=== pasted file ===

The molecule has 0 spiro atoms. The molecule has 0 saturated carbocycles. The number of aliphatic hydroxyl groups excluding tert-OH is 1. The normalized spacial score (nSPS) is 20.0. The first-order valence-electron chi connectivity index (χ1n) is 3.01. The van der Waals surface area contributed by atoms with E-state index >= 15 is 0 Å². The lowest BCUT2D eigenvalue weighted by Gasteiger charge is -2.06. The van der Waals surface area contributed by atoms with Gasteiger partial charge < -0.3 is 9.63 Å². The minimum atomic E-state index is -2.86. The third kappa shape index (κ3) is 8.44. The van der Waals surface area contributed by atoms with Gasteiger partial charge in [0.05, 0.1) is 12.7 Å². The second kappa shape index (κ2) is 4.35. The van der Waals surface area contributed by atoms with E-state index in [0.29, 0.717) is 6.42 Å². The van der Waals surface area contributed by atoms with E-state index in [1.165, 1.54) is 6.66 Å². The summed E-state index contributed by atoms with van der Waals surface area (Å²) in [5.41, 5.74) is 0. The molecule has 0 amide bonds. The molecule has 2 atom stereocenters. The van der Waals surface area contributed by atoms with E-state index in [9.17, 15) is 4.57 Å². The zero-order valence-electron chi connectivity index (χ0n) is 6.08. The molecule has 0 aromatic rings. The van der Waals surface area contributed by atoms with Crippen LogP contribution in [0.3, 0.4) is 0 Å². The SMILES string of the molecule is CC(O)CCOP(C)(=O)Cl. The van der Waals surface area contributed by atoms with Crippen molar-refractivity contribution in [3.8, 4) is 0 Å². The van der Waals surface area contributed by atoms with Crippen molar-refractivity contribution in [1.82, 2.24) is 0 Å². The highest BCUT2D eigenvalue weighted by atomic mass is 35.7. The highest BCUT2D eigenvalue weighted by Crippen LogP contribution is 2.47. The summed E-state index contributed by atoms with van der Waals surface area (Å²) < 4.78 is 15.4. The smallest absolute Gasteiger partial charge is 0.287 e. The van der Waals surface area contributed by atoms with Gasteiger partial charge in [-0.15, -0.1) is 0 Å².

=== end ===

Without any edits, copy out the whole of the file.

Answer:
The molecule has 0 spiro atoms. The molecule has 0 saturated carbocycles. The number of aliphatic hydroxyl groups excluding tert-OH is 1. The normalized spacial score (nSPS) is 20.0. The first-order valence-electron chi connectivity index (χ1n) is 3.01. The van der Waals surface area contributed by atoms with E-state index >= 15 is 0 Å². The lowest BCUT2D eigenvalue weighted by Gasteiger charge is -2.06. The van der Waals surface area contributed by atoms with Gasteiger partial charge < -0.3 is 9.63 Å². The minimum atomic E-state index is -2.86. The third kappa shape index (κ3) is 8.44. The van der Waals surface area contributed by atoms with Gasteiger partial charge in [0.05, 0.1) is 12.7 Å². The second kappa shape index (κ2) is 4.35. The van der Waals surface area contributed by atoms with E-state index in [0.29, 0.717) is 6.42 Å². The van der Waals surface area contributed by atoms with E-state index in [1.165, 1.54) is 6.66 Å². The summed E-state index contributed by atoms with van der Waals surface area (Å²) in [5.41, 5.74) is 0. The molecule has 0 amide bonds. The molecule has 2 atom stereocenters. The van der Waals surface area contributed by atoms with E-state index in [9.17, 15) is 4.57 Å². The zero-order valence-electron chi connectivity index (χ0n) is 6.08. The molecule has 0 aromatic rings. The van der Waals surface area contributed by atoms with Crippen LogP contribution in [0.3, 0.4) is 0 Å². The SMILES string of the molecule is CC(O)CCOP(C)(=O)Cl. The van der Waals surface area contributed by atoms with Crippen molar-refractivity contribution in [3.8, 4) is 0 Å². The van der Waals surface area contributed by atoms with Crippen molar-refractivity contribution in [1.82, 2.24) is 0 Å². The highest BCUT2D eigenvalue weighted by atomic mass is 35.7. The highest BCUT2D eigenvalue weighted by Crippen LogP contribution is 2.47. The summed E-state index contributed by atoms with van der Waals surface area (Å²) < 4.78 is 15.4. The smallest absolute Gasteiger partial charge is 0.287 e. The van der Waals surface area contributed by atoms with Gasteiger partial charge in [-0.15, -0.1) is 0 Å².